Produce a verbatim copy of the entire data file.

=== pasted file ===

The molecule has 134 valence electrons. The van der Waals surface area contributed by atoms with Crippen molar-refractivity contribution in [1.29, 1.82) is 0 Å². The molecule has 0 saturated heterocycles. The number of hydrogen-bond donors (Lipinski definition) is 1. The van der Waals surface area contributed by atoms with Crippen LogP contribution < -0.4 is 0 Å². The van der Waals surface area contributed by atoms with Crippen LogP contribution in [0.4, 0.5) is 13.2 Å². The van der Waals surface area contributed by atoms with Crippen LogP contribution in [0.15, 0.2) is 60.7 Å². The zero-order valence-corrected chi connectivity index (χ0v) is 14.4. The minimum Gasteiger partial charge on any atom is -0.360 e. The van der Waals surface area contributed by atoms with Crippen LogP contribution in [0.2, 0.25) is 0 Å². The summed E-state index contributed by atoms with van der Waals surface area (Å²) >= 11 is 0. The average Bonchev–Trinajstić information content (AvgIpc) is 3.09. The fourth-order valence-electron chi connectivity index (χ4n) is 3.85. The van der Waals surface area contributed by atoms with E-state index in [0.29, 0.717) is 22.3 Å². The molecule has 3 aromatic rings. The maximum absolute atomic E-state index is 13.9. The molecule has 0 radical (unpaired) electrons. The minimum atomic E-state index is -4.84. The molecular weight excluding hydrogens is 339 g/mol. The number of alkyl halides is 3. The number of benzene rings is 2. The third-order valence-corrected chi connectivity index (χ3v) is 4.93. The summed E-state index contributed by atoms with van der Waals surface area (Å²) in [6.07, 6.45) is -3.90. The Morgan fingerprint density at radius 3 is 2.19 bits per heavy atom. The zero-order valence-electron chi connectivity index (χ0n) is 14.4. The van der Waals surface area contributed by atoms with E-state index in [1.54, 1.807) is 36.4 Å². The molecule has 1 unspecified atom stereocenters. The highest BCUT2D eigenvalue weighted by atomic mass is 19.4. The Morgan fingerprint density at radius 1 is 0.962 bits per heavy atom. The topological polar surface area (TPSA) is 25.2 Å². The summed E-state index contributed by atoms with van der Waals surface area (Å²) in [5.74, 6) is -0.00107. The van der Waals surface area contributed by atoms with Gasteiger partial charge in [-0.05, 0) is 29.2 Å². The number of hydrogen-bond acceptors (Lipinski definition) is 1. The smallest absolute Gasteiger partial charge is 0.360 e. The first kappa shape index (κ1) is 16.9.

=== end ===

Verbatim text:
The molecule has 134 valence electrons. The van der Waals surface area contributed by atoms with Crippen molar-refractivity contribution in [1.29, 1.82) is 0 Å². The molecule has 0 saturated heterocycles. The number of hydrogen-bond donors (Lipinski definition) is 1. The van der Waals surface area contributed by atoms with Crippen LogP contribution < -0.4 is 0 Å². The van der Waals surface area contributed by atoms with Crippen LogP contribution in [0.4, 0.5) is 13.2 Å². The van der Waals surface area contributed by atoms with Crippen LogP contribution in [0.15, 0.2) is 60.7 Å². The zero-order valence-corrected chi connectivity index (χ0v) is 14.4. The minimum Gasteiger partial charge on any atom is -0.360 e. The van der Waals surface area contributed by atoms with Crippen LogP contribution in [0.2, 0.25) is 0 Å². The summed E-state index contributed by atoms with van der Waals surface area (Å²) >= 11 is 0. The average Bonchev–Trinajstić information content (AvgIpc) is 3.09. The fourth-order valence-electron chi connectivity index (χ4n) is 3.85. The van der Waals surface area contributed by atoms with E-state index in [0.29, 0.717) is 22.3 Å². The molecule has 3 aromatic rings. The maximum absolute atomic E-state index is 13.9. The molecule has 0 radical (unpaired) electrons. The minimum atomic E-state index is -4.84. The molecular weight excluding hydrogens is 339 g/mol. The number of alkyl halides is 3. The number of benzene rings is 2. The third-order valence-corrected chi connectivity index (χ3v) is 4.93. The summed E-state index contributed by atoms with van der Waals surface area (Å²) in [6.07, 6.45) is -3.90. The Morgan fingerprint density at radius 3 is 2.19 bits per heavy atom. The zero-order valence-electron chi connectivity index (χ0n) is 14.4. The van der Waals surface area contributed by atoms with E-state index in [1.54, 1.807) is 36.4 Å². The molecule has 1 unspecified atom stereocenters. The highest BCUT2D eigenvalue weighted by atomic mass is 19.4. The Morgan fingerprint density at radius 1 is 0.962 bits per heavy atom. The topological polar surface area (TPSA) is 25.2 Å². The summed E-state index contributed by atoms with van der Waals surface area (Å²) in [5.74, 6) is -0.00107. The van der Waals surface area contributed by atoms with Gasteiger partial charge in [-0.05, 0) is 29.2 Å². The number of hydrogen-bond acceptors (Lipinski definition) is 1. The smallest absolute Gasteiger partial charge is 0.360 e. The first kappa shape index (κ1) is 16.9.